The Democratic Party leadership, and political historians in general, do not look kindly on losers. Having been successful for most of their lives, but having fallen short of the presidency, leaves the losers in a permanent purgatory of derision, like B-movie actors. It is depressing for them, and a loss of valuable lessons for the rest of us, except of course for the most American of lessons: Win! As Leo Durocher said, “Show me a good loser, and I’ll show you an idiot.”
The Democrats and historians threw George McGovern under the bus. Now it is time for his resurrection, in a search for history’s lessons.
It was a time unlike now, a time that may not come again. The New Left, which had a massive and militant base, remained unpopular with mainstream public opinion. As Seth Rosenfeld’s extraordinary new history reveals, both Richard Nixon and Ronald Reagan would benefit from revulsion at “filthy” Berkeley radicals to become future presidents. At the same time, the tide of sentiment was turning, and even some leaders of the establishment were rethinking Vietnam and its corrosive effects on American politics.
It was a time when leaders and activists from the emerging social movements often were on close terms with Democratic politicians who were considering presidential runs. Many of us lobbied Congress to end funding for Vietnam, traversed the halls of Congress and campaign trails freely and were visitors to the homes of leading candidates and members of Congress.
The Democratic Party appeared to be farther to the left than any time before or since, but in an extremely divided society. The most serious contradictions were between organized labor and the “peaceniks,” feminists and the rainbow of the counterculture. The AFL-CIO was very much in the invisible hands of the CIA in its cold war foreign policy, and thus unable to embrace a shift from Vietnam to domestic priorities. But at the same time the AFL-CIO was losing its powerful grip on the machinery of the Democratic Party to the younger forces of the peace movement, the feminist movement, the emerging Earth Day environmentalists, the students and groups within organized labor like the farmworkers.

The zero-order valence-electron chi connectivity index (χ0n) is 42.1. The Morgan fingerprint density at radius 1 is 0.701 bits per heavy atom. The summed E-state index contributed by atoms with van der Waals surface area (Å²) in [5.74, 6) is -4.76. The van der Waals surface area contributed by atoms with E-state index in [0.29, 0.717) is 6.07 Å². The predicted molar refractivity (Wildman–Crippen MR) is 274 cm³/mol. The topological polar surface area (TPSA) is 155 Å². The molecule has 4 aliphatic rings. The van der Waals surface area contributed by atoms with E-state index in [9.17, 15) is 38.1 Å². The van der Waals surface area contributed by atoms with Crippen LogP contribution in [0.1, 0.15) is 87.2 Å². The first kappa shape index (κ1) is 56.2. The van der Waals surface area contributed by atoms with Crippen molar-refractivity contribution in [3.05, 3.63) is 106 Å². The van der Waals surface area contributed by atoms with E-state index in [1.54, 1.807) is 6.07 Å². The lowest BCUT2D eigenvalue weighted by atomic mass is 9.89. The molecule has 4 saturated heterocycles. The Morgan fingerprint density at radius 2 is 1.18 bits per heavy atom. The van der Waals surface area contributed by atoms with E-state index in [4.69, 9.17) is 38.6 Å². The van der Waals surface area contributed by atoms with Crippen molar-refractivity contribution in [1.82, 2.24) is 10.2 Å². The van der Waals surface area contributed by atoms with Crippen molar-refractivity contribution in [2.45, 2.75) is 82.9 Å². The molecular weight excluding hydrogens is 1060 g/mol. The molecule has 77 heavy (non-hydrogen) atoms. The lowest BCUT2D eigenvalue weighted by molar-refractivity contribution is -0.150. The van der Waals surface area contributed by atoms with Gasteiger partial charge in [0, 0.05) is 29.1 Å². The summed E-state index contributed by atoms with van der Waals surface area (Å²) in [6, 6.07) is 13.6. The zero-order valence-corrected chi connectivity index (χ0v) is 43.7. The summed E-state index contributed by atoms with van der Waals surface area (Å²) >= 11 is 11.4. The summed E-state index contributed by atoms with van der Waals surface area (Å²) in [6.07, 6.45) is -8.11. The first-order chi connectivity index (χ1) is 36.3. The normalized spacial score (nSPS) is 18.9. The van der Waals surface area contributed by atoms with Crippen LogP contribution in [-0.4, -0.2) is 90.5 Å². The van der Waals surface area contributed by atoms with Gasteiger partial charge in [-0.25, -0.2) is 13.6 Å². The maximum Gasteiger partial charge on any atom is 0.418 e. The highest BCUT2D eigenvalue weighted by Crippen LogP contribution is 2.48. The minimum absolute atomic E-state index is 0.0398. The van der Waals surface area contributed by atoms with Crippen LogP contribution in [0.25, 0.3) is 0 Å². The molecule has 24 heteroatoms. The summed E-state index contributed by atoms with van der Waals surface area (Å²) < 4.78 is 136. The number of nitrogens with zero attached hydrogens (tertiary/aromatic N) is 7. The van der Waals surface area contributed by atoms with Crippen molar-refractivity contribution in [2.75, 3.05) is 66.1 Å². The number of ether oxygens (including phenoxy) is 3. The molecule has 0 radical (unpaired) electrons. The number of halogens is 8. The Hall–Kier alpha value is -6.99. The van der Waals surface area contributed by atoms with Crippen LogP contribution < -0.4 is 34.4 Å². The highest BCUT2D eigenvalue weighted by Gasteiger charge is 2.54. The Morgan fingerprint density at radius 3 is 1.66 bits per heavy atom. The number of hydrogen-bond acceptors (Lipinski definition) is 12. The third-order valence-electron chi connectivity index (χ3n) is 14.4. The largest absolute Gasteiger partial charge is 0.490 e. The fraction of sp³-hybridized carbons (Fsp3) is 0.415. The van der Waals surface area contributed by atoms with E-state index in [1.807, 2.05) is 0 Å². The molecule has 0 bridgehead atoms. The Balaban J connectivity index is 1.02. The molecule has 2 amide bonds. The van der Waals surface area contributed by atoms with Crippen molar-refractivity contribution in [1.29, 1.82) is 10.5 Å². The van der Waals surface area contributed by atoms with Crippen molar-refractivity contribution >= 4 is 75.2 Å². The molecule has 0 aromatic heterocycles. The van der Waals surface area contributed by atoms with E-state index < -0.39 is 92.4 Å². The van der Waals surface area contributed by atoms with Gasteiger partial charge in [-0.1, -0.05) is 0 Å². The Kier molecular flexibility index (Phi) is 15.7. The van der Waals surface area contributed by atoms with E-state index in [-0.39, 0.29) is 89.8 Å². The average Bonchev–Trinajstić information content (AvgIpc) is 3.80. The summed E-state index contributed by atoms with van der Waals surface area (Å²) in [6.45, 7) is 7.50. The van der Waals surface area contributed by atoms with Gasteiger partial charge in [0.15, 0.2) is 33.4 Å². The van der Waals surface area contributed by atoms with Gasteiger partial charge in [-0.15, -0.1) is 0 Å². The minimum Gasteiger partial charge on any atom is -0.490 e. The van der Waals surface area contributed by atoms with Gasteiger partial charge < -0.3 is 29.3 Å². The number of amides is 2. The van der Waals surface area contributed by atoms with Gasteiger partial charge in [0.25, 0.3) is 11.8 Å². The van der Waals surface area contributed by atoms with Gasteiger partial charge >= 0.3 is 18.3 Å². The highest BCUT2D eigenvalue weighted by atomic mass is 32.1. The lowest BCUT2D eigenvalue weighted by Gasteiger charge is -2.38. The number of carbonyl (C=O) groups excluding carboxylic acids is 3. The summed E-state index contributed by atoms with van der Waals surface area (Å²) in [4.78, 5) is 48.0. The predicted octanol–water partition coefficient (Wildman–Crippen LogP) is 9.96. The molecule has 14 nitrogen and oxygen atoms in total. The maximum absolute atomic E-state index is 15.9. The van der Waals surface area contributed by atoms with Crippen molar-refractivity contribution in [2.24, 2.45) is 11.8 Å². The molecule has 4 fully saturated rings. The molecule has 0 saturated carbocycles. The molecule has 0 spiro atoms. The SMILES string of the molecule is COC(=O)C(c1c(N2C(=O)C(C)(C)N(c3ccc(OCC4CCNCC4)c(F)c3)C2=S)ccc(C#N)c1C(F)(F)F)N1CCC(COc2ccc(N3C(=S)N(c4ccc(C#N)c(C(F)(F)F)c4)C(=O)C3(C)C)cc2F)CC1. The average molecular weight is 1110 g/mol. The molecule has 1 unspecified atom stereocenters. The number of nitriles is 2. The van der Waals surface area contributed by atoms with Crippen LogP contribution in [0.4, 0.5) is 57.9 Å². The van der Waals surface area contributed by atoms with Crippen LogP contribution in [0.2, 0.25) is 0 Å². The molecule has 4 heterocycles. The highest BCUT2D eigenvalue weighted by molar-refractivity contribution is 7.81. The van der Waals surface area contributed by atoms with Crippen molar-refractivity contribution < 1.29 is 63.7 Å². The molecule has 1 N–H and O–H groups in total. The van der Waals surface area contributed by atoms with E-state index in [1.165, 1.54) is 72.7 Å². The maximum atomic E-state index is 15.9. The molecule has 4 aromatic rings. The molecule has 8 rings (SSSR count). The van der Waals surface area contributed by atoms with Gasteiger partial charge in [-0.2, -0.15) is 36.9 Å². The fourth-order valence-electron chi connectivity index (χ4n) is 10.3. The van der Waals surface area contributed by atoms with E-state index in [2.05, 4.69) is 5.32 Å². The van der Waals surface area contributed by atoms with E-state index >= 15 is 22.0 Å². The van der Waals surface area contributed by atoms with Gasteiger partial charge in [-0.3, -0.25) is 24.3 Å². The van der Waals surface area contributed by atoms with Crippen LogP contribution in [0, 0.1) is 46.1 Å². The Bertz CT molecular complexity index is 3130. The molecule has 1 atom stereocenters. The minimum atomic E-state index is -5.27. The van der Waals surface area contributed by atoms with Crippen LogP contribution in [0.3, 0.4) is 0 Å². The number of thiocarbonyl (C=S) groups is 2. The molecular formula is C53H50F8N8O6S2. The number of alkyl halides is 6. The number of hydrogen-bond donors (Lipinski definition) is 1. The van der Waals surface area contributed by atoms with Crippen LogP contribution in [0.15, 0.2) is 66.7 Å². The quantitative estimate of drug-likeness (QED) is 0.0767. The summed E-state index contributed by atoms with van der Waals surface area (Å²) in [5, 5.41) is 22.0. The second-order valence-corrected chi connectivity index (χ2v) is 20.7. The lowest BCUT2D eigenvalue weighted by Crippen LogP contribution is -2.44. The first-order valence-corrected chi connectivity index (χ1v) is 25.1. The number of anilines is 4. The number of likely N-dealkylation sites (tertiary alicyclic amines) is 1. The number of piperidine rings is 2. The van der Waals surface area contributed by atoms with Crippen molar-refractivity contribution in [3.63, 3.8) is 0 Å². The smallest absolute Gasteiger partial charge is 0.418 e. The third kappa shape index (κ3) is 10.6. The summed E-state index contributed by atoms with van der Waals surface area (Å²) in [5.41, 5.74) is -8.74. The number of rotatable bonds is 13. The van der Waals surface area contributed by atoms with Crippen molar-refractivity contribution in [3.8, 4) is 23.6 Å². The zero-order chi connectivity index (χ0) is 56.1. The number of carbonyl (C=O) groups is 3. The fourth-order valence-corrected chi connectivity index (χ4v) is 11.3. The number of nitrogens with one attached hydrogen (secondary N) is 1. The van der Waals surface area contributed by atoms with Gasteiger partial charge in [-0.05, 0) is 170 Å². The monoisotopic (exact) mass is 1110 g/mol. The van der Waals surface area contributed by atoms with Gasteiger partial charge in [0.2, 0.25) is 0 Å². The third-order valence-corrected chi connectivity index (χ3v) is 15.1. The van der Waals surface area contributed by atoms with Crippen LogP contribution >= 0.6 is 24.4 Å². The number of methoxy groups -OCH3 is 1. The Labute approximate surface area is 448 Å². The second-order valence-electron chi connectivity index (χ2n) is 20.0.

Enter George McGovern, who came from the Great Plains populist, farmer-labor tradition whose needs could not be met in the ascendancy of cold war spending. (Hubert Humphrey shared the same tradition, but had followed temptation into the military madness of Lyndon Johnson’s faltering administration.) McGovern’s way was paved by the 1967–68 campaigns of Eugene McCarthy and Robert Kennedy, which ended with the Democratic Party not only defeated by Nixon but in a state of crisis and division.
Coming out of the 1968 disaster, McGovern somehow became chair of a commission in charge of rewriting the fundamental rules of the party. Though defined later as a wooly-headed liberal dreamer, McGovern was shrewd enough, and mainstream enough, to carry out an internal rules revolution that would make his nomination possible in 1972. The 1968 crackup also allowed huge numbers of pragmatic movement activists, like the young McCarthy campaigners, Rev. Jesse Jackson and other emerging black leaders, the UFW, Gloria Steinem and the National Organization for Women, Bill Clinton, David Mixner and countless unnamed others.
Those rules required that virtually half the delegates be women and that nominations be settled primarily by state-by-state voting, opening space for activists to have an internal impact on the party. The AFL-CIO was opposed. Every since, the party establishment has tended to whittle away at the potential role of the grassroots that McGovern made possible.